The radical Mirabal sisters were born in the Dominican Republic around the start of the Trujillo dictatorship, which they later came to reject and protest heavily against. Their radical activism and feminist resistance provoked the ire of Trujillo himself though, ultimately leading to repeated bouts of torture and imprisonment and ending in the assassinations of Minerva, Patria and María Teresa in 1960. They are immortalized on the 200 Dominican pesos note to this day and are said to have left a greater impact on the Dominican Republic than Trujillo himself.
Honduran environmental and indigenous land rights activist Berta Cáceres was assassinated (supposedly by the Honduran government) in 2016, after years of receiving death threats for her activism and just a year after being awarded the Goldman Environmental Prize. This sparked international outrage and protests, yet arguably only cemented her status as one of the most inspiring Latin American women ever, as alongside her environmental activism, she was also a staunch supporter of the LGBTQ community and fought for women’s rights.
Argelia Laya was a revolutionary Afro Latina, Venezuelan political activist who fought for decades to eradicate ethnic, gender and able-bodied discrimination in her country, advocating peacefully for gender equality in the education system and women’s rights surrounding pregnancy and abortion along the way. However, she was repeatedly physically assaulted and eventually assumed the title of Comandanta Jacinta, aligning herself with a communist guerrilla movement in the ’60s and presiding over a social-democratic political party before her death.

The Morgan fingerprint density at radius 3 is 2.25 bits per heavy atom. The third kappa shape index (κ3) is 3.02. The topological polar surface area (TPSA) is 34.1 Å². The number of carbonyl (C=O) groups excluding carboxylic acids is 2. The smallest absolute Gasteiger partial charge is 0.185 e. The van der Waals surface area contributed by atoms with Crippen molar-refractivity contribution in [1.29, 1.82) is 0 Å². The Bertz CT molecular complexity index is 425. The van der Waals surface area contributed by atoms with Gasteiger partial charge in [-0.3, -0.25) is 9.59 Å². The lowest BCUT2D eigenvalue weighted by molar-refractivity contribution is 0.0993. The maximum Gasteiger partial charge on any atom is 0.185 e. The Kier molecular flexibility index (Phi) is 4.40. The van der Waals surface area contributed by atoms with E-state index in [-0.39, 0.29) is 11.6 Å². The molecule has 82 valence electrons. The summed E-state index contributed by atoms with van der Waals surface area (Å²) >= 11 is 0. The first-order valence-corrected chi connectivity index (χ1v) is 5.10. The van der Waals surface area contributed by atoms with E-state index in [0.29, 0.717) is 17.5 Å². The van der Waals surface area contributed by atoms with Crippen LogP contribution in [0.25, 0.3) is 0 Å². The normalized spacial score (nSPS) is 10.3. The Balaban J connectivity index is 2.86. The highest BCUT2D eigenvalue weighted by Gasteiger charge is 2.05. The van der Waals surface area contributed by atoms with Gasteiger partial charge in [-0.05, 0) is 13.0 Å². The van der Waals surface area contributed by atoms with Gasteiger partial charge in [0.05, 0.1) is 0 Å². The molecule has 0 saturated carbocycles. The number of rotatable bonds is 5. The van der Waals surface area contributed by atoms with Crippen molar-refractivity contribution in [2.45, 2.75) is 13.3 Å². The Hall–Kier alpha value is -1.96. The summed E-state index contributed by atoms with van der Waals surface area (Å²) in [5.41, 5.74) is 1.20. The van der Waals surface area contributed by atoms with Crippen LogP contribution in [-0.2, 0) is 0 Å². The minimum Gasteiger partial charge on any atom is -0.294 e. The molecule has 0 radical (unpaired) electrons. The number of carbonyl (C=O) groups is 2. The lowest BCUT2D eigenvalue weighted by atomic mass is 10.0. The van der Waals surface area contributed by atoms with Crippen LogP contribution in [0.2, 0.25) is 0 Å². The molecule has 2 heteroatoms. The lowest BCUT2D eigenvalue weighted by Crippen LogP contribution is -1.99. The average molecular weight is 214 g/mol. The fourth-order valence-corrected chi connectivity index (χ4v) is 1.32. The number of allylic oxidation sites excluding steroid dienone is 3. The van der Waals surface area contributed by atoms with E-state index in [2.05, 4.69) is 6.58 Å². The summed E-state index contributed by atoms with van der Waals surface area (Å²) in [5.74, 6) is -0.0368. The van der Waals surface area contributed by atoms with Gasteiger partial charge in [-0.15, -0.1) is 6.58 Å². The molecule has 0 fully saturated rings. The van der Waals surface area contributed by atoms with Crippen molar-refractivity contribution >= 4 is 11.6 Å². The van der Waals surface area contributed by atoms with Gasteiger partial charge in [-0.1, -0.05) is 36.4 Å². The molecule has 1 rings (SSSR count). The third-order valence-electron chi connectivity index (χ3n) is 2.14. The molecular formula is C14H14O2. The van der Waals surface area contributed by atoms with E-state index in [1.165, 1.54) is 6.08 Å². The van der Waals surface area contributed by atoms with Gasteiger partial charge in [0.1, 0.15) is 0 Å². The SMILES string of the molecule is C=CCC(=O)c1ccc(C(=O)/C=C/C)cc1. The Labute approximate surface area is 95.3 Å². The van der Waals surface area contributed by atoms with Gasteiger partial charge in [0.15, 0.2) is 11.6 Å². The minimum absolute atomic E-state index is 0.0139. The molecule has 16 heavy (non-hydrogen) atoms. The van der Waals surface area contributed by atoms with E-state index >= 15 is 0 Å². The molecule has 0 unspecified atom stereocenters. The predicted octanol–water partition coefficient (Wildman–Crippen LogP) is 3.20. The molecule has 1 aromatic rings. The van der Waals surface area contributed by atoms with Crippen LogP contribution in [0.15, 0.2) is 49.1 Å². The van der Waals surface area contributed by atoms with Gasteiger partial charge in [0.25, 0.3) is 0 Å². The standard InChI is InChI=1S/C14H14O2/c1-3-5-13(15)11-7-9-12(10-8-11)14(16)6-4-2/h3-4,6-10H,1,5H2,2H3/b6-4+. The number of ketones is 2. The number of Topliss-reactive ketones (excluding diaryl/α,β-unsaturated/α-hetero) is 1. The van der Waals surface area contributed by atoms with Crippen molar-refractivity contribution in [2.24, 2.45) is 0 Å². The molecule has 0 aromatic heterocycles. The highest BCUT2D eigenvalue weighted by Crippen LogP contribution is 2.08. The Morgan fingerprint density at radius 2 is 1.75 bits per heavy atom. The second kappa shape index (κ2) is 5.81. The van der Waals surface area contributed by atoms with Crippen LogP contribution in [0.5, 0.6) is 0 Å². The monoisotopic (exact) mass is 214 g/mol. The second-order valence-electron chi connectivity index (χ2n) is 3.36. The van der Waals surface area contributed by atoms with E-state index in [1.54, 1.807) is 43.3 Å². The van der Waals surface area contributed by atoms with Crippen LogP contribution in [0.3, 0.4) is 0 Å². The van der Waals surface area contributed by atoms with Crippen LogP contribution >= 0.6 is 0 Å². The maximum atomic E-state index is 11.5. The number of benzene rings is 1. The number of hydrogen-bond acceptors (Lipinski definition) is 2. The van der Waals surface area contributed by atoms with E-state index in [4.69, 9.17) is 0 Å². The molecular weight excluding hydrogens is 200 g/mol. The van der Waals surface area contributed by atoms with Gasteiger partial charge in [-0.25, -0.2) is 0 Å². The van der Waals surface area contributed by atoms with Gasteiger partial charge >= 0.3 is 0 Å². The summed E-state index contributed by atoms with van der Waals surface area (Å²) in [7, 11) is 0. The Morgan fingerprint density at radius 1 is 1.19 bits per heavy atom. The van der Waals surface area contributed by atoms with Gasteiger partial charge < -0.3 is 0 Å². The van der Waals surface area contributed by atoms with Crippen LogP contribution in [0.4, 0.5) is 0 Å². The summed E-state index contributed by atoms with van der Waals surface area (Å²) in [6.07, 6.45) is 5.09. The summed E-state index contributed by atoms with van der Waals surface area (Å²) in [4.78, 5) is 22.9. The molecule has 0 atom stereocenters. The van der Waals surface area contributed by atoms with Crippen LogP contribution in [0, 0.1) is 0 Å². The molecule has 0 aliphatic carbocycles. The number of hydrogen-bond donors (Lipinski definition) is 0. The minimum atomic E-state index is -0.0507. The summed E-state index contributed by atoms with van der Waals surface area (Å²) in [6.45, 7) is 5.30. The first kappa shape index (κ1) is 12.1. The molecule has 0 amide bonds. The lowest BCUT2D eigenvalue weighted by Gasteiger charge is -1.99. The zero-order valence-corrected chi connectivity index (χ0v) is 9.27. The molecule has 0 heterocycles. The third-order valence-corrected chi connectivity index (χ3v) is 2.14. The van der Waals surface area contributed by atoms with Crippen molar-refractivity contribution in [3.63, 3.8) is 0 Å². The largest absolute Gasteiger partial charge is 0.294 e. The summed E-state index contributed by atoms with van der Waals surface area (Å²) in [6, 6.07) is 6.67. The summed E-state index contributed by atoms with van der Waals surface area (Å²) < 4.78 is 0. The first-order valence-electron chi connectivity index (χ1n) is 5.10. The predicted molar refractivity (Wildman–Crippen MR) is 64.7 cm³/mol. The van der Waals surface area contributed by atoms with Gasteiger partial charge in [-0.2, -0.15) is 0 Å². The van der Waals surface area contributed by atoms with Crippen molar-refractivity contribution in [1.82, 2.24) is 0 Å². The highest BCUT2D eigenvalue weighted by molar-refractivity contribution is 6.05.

Argentinian doctor, educator and advocate for women’s rights María Teresa Ferrari was a pioneer during her lifetime and an icon after death, due to the revolutionary strides she took in the female healthcare sector. It was Ferrari who brought gynaecological services to Argentina in 1925 and founded the first maternity ward, before becoming the first female Latin American university professor in 1927 and conducting research surrounding possible treatments for uterine tumours. She also founded the Argentina Federation of University Women.
We end our guide to Latin America’s most inspiring women with Eloísa Díaz, the Chilean pioneer who became South America’s first female doctor in 1887, a move which solidified Chile’s status as the first country to employ professional women. After qualifying and practising as a doctor, she became a physician and teacher, ultimately ascending to the position of Director of the School Medical Service of Chile. She also founded several nurseries and clinics for the poor, introduced school breakfasts and vaccinations, as well as anti-alcoholism, rickets and TB campaigns.
Honorary mentions go to Nicaraguan poet Claribel Alegría, Mexico’s first indigenous female presidential candidate María de Jesús ‘Marichuy’ Patricio , the Brazilian Tina Turner Elza Soares, former Argentine First Lady Eva Perón, Nicaraguan activist Bianca Jagger, Chilean Prime Minister Michelle Bachelet and the often-expunged Ecuadorian activist Dolores Cacuango.